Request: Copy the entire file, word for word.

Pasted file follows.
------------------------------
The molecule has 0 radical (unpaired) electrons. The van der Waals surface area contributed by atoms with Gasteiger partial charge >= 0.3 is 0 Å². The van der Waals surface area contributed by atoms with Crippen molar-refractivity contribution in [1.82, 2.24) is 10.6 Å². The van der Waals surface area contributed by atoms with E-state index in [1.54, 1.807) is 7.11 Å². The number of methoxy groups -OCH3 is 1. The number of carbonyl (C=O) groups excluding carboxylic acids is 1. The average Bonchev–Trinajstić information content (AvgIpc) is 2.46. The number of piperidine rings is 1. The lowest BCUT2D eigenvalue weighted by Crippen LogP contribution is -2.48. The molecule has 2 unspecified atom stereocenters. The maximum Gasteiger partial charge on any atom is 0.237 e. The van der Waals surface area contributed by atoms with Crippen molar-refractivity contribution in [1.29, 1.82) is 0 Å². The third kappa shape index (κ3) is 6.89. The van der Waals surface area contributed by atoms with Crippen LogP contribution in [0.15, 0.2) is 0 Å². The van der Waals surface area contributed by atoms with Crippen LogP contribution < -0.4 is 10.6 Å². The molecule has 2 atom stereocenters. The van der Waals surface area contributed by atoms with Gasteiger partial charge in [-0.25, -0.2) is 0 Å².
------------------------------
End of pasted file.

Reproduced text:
The molecule has 0 radical (unpaired) electrons. The van der Waals surface area contributed by atoms with Gasteiger partial charge >= 0.3 is 0 Å². The van der Waals surface area contributed by atoms with Crippen molar-refractivity contribution in [1.82, 2.24) is 10.6 Å². The van der Waals surface area contributed by atoms with E-state index in [1.54, 1.807) is 7.11 Å². The number of methoxy groups -OCH3 is 1. The number of carbonyl (C=O) groups excluding carboxylic acids is 1. The average Bonchev–Trinajstić information content (AvgIpc) is 2.46. The number of piperidine rings is 1. The lowest BCUT2D eigenvalue weighted by Crippen LogP contribution is -2.48. The molecule has 2 unspecified atom stereocenters. The maximum Gasteiger partial charge on any atom is 0.237 e. The van der Waals surface area contributed by atoms with Crippen molar-refractivity contribution in [1.29, 1.82) is 0 Å². The third kappa shape index (κ3) is 6.89. The van der Waals surface area contributed by atoms with Crippen LogP contribution in [0.15, 0.2) is 0 Å². The van der Waals surface area contributed by atoms with Crippen LogP contribution < -0.4 is 10.6 Å². The molecule has 2 atom stereocenters. The van der Waals surface area contributed by atoms with Gasteiger partial charge in [-0.25, -0.2) is 0 Å².